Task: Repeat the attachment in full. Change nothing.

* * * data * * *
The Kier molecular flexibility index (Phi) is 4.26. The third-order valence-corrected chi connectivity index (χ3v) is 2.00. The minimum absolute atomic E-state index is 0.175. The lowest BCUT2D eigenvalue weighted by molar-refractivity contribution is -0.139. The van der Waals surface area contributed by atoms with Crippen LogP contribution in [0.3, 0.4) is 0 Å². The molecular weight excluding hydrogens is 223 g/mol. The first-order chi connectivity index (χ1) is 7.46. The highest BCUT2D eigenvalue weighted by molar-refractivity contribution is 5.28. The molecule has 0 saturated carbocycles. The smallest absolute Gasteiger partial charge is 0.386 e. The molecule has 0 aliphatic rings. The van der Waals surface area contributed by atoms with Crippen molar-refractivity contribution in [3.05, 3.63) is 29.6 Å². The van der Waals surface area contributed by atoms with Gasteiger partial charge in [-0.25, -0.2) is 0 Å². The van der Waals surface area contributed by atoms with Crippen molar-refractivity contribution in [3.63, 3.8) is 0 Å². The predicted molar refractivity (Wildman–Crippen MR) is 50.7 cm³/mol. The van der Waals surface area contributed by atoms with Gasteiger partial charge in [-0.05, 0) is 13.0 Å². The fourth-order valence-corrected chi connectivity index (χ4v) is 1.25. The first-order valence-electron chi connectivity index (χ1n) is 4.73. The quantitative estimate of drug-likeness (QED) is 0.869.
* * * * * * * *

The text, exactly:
The Kier molecular flexibility index (Phi) is 4.26. The third-order valence-corrected chi connectivity index (χ3v) is 2.00. The minimum absolute atomic E-state index is 0.175. The lowest BCUT2D eigenvalue weighted by molar-refractivity contribution is -0.139. The van der Waals surface area contributed by atoms with Crippen LogP contribution in [0.3, 0.4) is 0 Å². The molecular weight excluding hydrogens is 223 g/mol. The first-order chi connectivity index (χ1) is 7.46. The highest BCUT2D eigenvalue weighted by molar-refractivity contribution is 5.28. The molecule has 0 saturated carbocycles. The smallest absolute Gasteiger partial charge is 0.386 e. The molecule has 0 aliphatic rings. The van der Waals surface area contributed by atoms with Crippen molar-refractivity contribution in [3.05, 3.63) is 29.6 Å². The van der Waals surface area contributed by atoms with Gasteiger partial charge in [-0.25, -0.2) is 0 Å². The van der Waals surface area contributed by atoms with Crippen molar-refractivity contribution in [3.63, 3.8) is 0 Å². The predicted molar refractivity (Wildman–Crippen MR) is 50.7 cm³/mol. The van der Waals surface area contributed by atoms with Gasteiger partial charge in [-0.05, 0) is 13.0 Å². The fourth-order valence-corrected chi connectivity index (χ4v) is 1.25. The first-order valence-electron chi connectivity index (χ1n) is 4.73. The quantitative estimate of drug-likeness (QED) is 0.869.